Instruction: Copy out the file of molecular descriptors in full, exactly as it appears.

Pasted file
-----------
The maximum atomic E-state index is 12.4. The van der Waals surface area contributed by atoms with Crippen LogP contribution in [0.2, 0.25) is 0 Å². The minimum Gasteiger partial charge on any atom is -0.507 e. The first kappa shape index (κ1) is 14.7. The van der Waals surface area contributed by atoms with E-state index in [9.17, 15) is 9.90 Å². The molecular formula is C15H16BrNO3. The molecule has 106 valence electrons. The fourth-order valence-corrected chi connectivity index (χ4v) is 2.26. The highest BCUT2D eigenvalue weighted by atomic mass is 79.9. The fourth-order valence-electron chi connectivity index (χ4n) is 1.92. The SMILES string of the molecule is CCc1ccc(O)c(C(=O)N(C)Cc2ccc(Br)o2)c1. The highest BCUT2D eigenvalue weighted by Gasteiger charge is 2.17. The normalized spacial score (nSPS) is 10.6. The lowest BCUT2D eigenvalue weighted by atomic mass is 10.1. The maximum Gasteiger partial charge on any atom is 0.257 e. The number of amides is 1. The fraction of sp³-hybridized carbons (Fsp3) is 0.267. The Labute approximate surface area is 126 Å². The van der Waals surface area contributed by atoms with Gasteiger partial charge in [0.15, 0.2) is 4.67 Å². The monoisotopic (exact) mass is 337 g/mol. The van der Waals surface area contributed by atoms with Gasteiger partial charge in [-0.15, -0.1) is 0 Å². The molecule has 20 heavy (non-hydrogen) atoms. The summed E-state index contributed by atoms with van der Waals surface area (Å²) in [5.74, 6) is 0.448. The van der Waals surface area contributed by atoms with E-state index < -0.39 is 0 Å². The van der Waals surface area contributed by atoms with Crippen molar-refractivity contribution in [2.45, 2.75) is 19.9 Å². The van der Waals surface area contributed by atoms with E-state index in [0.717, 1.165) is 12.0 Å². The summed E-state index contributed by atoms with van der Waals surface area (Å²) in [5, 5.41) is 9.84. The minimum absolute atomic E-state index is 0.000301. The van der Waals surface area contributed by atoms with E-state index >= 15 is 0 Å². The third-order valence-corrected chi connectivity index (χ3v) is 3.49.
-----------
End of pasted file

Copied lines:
The maximum atomic E-state index is 12.4. The van der Waals surface area contributed by atoms with Crippen LogP contribution in [0.2, 0.25) is 0 Å². The minimum Gasteiger partial charge on any atom is -0.507 e. The first kappa shape index (κ1) is 14.7. The van der Waals surface area contributed by atoms with E-state index in [9.17, 15) is 9.90 Å². The molecular formula is C15H16BrNO3. The molecule has 106 valence electrons. The fourth-order valence-corrected chi connectivity index (χ4v) is 2.26. The highest BCUT2D eigenvalue weighted by atomic mass is 79.9. The fourth-order valence-electron chi connectivity index (χ4n) is 1.92. The SMILES string of the molecule is CCc1ccc(O)c(C(=O)N(C)Cc2ccc(Br)o2)c1. The highest BCUT2D eigenvalue weighted by Gasteiger charge is 2.17. The normalized spacial score (nSPS) is 10.6. The lowest BCUT2D eigenvalue weighted by atomic mass is 10.1. The maximum Gasteiger partial charge on any atom is 0.257 e. The number of amides is 1. The fraction of sp³-hybridized carbons (Fsp3) is 0.267. The Labute approximate surface area is 126 Å². The van der Waals surface area contributed by atoms with Gasteiger partial charge in [0.15, 0.2) is 4.67 Å². The monoisotopic (exact) mass is 337 g/mol. The van der Waals surface area contributed by atoms with Gasteiger partial charge in [-0.15, -0.1) is 0 Å². The molecule has 20 heavy (non-hydrogen) atoms. The summed E-state index contributed by atoms with van der Waals surface area (Å²) in [5.74, 6) is 0.448. The van der Waals surface area contributed by atoms with E-state index < -0.39 is 0 Å². The van der Waals surface area contributed by atoms with Crippen molar-refractivity contribution in [2.45, 2.75) is 19.9 Å². The van der Waals surface area contributed by atoms with E-state index in [0.717, 1.165) is 12.0 Å². The summed E-state index contributed by atoms with van der Waals surface area (Å²) in [5, 5.41) is 9.84. The minimum absolute atomic E-state index is 0.000301. The van der Waals surface area contributed by atoms with E-state index >= 15 is 0 Å². The third-order valence-corrected chi connectivity index (χ3v) is 3.49.